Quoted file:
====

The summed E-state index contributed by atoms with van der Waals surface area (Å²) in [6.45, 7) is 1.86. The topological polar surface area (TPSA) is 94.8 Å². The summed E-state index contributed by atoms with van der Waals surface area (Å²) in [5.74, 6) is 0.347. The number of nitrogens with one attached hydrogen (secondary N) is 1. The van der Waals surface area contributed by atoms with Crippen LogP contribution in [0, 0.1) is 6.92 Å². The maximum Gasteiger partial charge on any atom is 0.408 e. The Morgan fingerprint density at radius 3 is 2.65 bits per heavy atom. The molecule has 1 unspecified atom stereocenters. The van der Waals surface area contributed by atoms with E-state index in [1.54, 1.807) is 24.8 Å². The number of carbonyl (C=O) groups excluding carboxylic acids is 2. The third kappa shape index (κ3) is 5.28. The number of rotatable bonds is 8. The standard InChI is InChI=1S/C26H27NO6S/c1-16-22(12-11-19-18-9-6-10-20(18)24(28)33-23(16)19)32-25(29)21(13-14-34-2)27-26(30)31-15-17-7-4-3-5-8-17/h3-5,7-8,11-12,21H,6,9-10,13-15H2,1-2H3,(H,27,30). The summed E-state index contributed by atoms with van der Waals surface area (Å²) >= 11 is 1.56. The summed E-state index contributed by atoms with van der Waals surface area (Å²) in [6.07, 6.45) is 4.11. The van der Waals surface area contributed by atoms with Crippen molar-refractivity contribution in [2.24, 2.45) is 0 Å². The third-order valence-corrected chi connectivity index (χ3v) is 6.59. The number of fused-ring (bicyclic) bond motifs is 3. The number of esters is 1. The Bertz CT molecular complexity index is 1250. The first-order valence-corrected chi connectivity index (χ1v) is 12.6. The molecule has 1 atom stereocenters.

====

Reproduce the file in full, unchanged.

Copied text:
The summed E-state index contributed by atoms with van der Waals surface area (Å²) in [6.45, 7) is 1.86. The topological polar surface area (TPSA) is 94.8 Å². The summed E-state index contributed by atoms with van der Waals surface area (Å²) in [5.74, 6) is 0.347. The number of nitrogens with one attached hydrogen (secondary N) is 1. The van der Waals surface area contributed by atoms with Crippen LogP contribution in [0, 0.1) is 6.92 Å². The maximum Gasteiger partial charge on any atom is 0.408 e. The Morgan fingerprint density at radius 3 is 2.65 bits per heavy atom. The molecule has 1 unspecified atom stereocenters. The van der Waals surface area contributed by atoms with E-state index in [1.54, 1.807) is 24.8 Å². The number of carbonyl (C=O) groups excluding carboxylic acids is 2. The third kappa shape index (κ3) is 5.28. The number of rotatable bonds is 8. The standard InChI is InChI=1S/C26H27NO6S/c1-16-22(12-11-19-18-9-6-10-20(18)24(28)33-23(16)19)32-25(29)21(13-14-34-2)27-26(30)31-15-17-7-4-3-5-8-17/h3-5,7-8,11-12,21H,6,9-10,13-15H2,1-2H3,(H,27,30). The summed E-state index contributed by atoms with van der Waals surface area (Å²) >= 11 is 1.56. The summed E-state index contributed by atoms with van der Waals surface area (Å²) in [6.07, 6.45) is 4.11. The van der Waals surface area contributed by atoms with Crippen molar-refractivity contribution in [2.24, 2.45) is 0 Å². The third-order valence-corrected chi connectivity index (χ3v) is 6.59. The number of fused-ring (bicyclic) bond motifs is 3. The number of esters is 1. The Bertz CT molecular complexity index is 1250. The first-order valence-corrected chi connectivity index (χ1v) is 12.6. The molecule has 1 atom stereocenters.